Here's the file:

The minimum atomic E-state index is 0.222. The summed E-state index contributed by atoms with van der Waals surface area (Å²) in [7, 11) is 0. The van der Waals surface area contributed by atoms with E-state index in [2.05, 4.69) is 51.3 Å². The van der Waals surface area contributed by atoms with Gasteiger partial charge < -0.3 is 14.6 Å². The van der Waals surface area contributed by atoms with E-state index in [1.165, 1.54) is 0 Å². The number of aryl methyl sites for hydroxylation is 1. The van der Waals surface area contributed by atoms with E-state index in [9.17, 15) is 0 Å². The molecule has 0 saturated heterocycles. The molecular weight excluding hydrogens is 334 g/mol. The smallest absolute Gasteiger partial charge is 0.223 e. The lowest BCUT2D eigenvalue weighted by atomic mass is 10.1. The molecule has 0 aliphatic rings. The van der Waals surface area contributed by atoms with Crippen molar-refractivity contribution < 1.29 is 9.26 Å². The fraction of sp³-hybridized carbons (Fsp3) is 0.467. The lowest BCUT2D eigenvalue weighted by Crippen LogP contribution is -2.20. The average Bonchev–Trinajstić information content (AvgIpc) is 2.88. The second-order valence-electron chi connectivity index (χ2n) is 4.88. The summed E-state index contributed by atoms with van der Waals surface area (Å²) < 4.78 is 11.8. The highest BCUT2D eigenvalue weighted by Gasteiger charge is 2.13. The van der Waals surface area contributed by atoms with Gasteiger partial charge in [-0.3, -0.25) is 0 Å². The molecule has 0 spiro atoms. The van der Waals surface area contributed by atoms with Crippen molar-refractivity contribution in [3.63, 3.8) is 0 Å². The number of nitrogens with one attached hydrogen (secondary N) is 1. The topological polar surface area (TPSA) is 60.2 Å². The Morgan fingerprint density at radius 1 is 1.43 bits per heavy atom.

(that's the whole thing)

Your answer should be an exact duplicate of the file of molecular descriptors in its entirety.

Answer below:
The minimum atomic E-state index is 0.222. The summed E-state index contributed by atoms with van der Waals surface area (Å²) in [7, 11) is 0. The van der Waals surface area contributed by atoms with E-state index in [2.05, 4.69) is 51.3 Å². The van der Waals surface area contributed by atoms with Gasteiger partial charge < -0.3 is 14.6 Å². The van der Waals surface area contributed by atoms with E-state index in [1.165, 1.54) is 0 Å². The number of aryl methyl sites for hydroxylation is 1. The van der Waals surface area contributed by atoms with E-state index in [9.17, 15) is 0 Å². The molecule has 0 saturated heterocycles. The molecular weight excluding hydrogens is 334 g/mol. The smallest absolute Gasteiger partial charge is 0.223 e. The lowest BCUT2D eigenvalue weighted by atomic mass is 10.1. The molecule has 0 aliphatic rings. The van der Waals surface area contributed by atoms with Crippen molar-refractivity contribution < 1.29 is 9.26 Å². The fraction of sp³-hybridized carbons (Fsp3) is 0.467. The lowest BCUT2D eigenvalue weighted by Crippen LogP contribution is -2.20. The average Bonchev–Trinajstić information content (AvgIpc) is 2.88. The second-order valence-electron chi connectivity index (χ2n) is 4.88. The summed E-state index contributed by atoms with van der Waals surface area (Å²) < 4.78 is 11.8. The highest BCUT2D eigenvalue weighted by Gasteiger charge is 2.13. The van der Waals surface area contributed by atoms with Gasteiger partial charge in [-0.3, -0.25) is 0 Å². The molecule has 0 spiro atoms. The van der Waals surface area contributed by atoms with Crippen molar-refractivity contribution in [3.63, 3.8) is 0 Å². The number of nitrogens with one attached hydrogen (secondary N) is 1. The topological polar surface area (TPSA) is 60.2 Å². The Morgan fingerprint density at radius 1 is 1.43 bits per heavy atom.